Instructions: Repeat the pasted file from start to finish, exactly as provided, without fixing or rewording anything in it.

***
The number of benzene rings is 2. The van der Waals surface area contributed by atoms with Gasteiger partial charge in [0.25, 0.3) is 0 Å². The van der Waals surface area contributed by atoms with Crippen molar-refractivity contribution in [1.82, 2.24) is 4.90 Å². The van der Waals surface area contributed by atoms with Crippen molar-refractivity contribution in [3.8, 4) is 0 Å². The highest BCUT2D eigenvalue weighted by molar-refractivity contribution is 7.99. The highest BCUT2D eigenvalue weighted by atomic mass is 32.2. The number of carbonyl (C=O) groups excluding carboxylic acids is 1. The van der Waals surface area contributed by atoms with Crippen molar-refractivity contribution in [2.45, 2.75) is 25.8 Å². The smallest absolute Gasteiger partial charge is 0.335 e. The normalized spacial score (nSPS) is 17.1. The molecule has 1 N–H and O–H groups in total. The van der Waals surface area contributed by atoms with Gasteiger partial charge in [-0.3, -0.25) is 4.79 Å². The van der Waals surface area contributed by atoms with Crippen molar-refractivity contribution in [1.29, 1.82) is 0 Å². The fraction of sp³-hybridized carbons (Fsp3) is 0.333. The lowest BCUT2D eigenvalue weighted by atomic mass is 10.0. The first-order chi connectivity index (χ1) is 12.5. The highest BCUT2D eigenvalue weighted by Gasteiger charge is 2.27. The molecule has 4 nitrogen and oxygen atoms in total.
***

The number of benzene rings is 2. The van der Waals surface area contributed by atoms with Gasteiger partial charge in [0.25, 0.3) is 0 Å². The van der Waals surface area contributed by atoms with Crippen molar-refractivity contribution in [1.82, 2.24) is 4.90 Å². The van der Waals surface area contributed by atoms with Crippen molar-refractivity contribution in [3.8, 4) is 0 Å². The highest BCUT2D eigenvalue weighted by molar-refractivity contribution is 7.99. The highest BCUT2D eigenvalue weighted by atomic mass is 32.2. The number of carbonyl (C=O) groups excluding carboxylic acids is 1. The van der Waals surface area contributed by atoms with Crippen molar-refractivity contribution in [2.45, 2.75) is 25.8 Å². The smallest absolute Gasteiger partial charge is 0.335 e. The normalized spacial score (nSPS) is 17.1. The molecule has 1 N–H and O–H groups in total. The van der Waals surface area contributed by atoms with Gasteiger partial charge in [-0.3, -0.25) is 4.79 Å². The van der Waals surface area contributed by atoms with Crippen molar-refractivity contribution in [1.29, 1.82) is 0 Å². The fraction of sp³-hybridized carbons (Fsp3) is 0.333. The lowest BCUT2D eigenvalue weighted by atomic mass is 10.0. The first-order chi connectivity index (χ1) is 12.5. The highest BCUT2D eigenvalue weighted by Gasteiger charge is 2.27. The molecule has 4 nitrogen and oxygen atoms in total.